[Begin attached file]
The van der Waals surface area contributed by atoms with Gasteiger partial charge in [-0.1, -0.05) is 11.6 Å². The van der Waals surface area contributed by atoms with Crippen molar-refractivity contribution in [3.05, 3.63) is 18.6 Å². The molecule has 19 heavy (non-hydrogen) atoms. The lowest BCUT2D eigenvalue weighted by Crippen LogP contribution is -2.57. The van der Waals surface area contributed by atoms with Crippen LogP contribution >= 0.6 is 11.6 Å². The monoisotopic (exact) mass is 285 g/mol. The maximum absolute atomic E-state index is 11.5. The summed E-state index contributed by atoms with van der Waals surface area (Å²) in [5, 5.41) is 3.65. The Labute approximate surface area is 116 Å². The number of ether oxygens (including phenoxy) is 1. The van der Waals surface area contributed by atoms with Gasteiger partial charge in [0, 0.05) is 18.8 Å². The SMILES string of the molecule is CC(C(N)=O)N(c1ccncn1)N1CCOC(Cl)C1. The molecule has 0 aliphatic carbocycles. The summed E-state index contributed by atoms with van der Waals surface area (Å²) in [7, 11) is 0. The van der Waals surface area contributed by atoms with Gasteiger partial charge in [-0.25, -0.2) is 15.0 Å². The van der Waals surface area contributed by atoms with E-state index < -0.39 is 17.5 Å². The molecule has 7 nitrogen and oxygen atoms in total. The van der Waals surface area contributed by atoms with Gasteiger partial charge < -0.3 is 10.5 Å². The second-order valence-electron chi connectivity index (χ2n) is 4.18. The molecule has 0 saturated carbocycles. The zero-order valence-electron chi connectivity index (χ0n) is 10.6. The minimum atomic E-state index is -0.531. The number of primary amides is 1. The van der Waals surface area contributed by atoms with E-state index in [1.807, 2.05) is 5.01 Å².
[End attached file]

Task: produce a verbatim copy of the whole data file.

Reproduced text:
The van der Waals surface area contributed by atoms with Gasteiger partial charge in [-0.1, -0.05) is 11.6 Å². The van der Waals surface area contributed by atoms with Crippen molar-refractivity contribution in [3.05, 3.63) is 18.6 Å². The molecule has 19 heavy (non-hydrogen) atoms. The lowest BCUT2D eigenvalue weighted by Crippen LogP contribution is -2.57. The van der Waals surface area contributed by atoms with Crippen LogP contribution >= 0.6 is 11.6 Å². The monoisotopic (exact) mass is 285 g/mol. The maximum absolute atomic E-state index is 11.5. The summed E-state index contributed by atoms with van der Waals surface area (Å²) in [5, 5.41) is 3.65. The Labute approximate surface area is 116 Å². The number of ether oxygens (including phenoxy) is 1. The van der Waals surface area contributed by atoms with Gasteiger partial charge in [0, 0.05) is 18.8 Å². The SMILES string of the molecule is CC(C(N)=O)N(c1ccncn1)N1CCOC(Cl)C1. The molecule has 0 aliphatic carbocycles. The summed E-state index contributed by atoms with van der Waals surface area (Å²) in [7, 11) is 0. The van der Waals surface area contributed by atoms with Gasteiger partial charge in [-0.25, -0.2) is 15.0 Å². The van der Waals surface area contributed by atoms with E-state index < -0.39 is 17.5 Å². The molecule has 7 nitrogen and oxygen atoms in total. The van der Waals surface area contributed by atoms with Gasteiger partial charge < -0.3 is 10.5 Å². The second-order valence-electron chi connectivity index (χ2n) is 4.18. The molecule has 0 saturated carbocycles. The zero-order valence-electron chi connectivity index (χ0n) is 10.6. The minimum atomic E-state index is -0.531. The number of primary amides is 1. The van der Waals surface area contributed by atoms with E-state index in [1.807, 2.05) is 5.01 Å².